It was because of Jennifer that I landed my first paid position in the clinic as a medical records clerk making $4.25 an hour.  My job included filing and retrieving records (it was the pre-digital era), so I got to explore the various specialty clinics and collect and distribute medical records to all the providers in every specialty. I met just about everyone in the clinic, including my first physician assistant.

The following year Jennifer graduated and passed her phlebotomy position on to me. They trained me to do work in the laboratory and perform blood draws (without a certificate). Upon graduation, they provided me with an official certification, and I went on to work for the University Hospital and the Puget Sound Blood Center as a lead technician.

I Volunteered Everywhere I could:

  • During my senior year, I spent the summer working at a special needs youth summer camp.
  • After graduation, and after I returned home from work, I took evening classes for three months to get my EMT certification.
  • I volunteered at a homeless shelter.
  • I was applying for a 3-month internship to work in Chicago Catholic Youth Ministries when I was accepted into PA school.

I am not trying to pat myself on the back. What I am trying to do is to show you that to make it anywhere in life, you have to get out and just do it.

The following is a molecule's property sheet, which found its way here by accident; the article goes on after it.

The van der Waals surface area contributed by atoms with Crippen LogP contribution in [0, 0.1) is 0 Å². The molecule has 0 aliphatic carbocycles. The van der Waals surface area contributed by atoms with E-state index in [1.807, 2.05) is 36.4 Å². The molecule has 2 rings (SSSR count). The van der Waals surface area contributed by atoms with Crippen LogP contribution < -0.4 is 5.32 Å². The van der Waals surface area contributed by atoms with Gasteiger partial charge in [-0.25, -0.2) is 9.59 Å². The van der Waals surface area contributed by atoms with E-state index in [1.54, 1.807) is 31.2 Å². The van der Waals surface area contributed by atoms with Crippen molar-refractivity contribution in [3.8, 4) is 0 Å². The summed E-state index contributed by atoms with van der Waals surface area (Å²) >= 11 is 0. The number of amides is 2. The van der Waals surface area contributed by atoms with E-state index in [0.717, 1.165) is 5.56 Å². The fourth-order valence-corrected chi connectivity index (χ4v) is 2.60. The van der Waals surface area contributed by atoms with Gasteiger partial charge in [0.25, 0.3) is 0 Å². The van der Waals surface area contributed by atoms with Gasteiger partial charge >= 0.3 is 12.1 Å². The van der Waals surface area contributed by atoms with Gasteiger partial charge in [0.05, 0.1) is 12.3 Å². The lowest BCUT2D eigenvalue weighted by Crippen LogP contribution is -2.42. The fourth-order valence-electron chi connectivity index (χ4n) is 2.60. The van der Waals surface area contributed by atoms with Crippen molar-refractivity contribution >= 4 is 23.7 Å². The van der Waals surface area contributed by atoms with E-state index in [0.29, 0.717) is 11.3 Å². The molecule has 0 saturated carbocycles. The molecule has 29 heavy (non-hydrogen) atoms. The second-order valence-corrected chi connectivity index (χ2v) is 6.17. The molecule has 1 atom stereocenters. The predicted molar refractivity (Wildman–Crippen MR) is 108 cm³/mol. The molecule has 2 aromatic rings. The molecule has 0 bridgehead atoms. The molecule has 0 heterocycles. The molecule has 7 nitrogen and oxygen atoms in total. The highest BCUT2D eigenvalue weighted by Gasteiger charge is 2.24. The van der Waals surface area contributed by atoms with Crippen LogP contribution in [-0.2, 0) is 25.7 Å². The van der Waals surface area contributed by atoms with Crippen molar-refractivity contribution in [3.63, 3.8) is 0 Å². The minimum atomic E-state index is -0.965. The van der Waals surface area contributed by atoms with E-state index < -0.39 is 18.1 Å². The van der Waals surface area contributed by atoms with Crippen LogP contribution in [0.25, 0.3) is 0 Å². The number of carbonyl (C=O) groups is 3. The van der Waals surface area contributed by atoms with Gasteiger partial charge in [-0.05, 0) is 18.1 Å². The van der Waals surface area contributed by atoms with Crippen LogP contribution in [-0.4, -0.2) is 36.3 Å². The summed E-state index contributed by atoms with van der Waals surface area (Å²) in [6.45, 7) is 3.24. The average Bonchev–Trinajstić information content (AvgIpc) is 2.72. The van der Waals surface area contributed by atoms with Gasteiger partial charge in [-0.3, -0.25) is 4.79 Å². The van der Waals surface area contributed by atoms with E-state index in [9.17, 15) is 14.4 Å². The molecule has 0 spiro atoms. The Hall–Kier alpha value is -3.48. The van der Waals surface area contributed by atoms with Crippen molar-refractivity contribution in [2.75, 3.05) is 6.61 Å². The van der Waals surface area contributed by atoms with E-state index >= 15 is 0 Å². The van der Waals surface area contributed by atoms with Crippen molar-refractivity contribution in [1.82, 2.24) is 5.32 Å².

Opportunities rarely come knocking at your door, but there are opportunities everywhere. If you are short on opportunities in your area, then go to where the opportunities are. I am on the board of our Physician Assistants For Global Health organization, and there are endless opportunities to work overseas, and you don't need any patient care experience to get started.

But Stephen, I have kids, family to support, school and a part-time job!

Trust me, as a father of two with an extremely busy schedule I understand.

If you have kids, family, a part-time job, school, a family member to care for, a pet gerbil that requires a lot of time and attention, etc. etc. it simply means you have to dig a bit deeper and get a little more creative.  It may mean taking classes at night to get that certification you may need, cutting back on hours at work, teaming up with your partner or friends to get creative with child care, you may have to take a massive leap of faith and quit your current job entirely.

Nobody said it was going to be easy. You just never give up, no matter how hard the challenges are, observe this world with a healthy dose of skepticism and don't just follow the herd as somebody else might do.

Once you are on target, you will find this isn’t "work" at all; it is a joy to help other people. It will open your mind as well as your heart, and you will become a better person along the way.

Start today:

  • Send out a request to your Facebook or Linkedin network
  • Search global health opportunities
  • Call your local health center
  • or homeless shelter
  • or children's hospital
  • or veterans association
  • or senior living center

You get the point.

Say you are willing to work for free… and do an awesome job, and you will also have the glowing letters of recommendation you need!

And, to top it off,  you will feel good about yourself, you will develop the skills you need to love and care for another human being, and this is what matters most if you are to be successful in life and as a PA.

I hope this helps,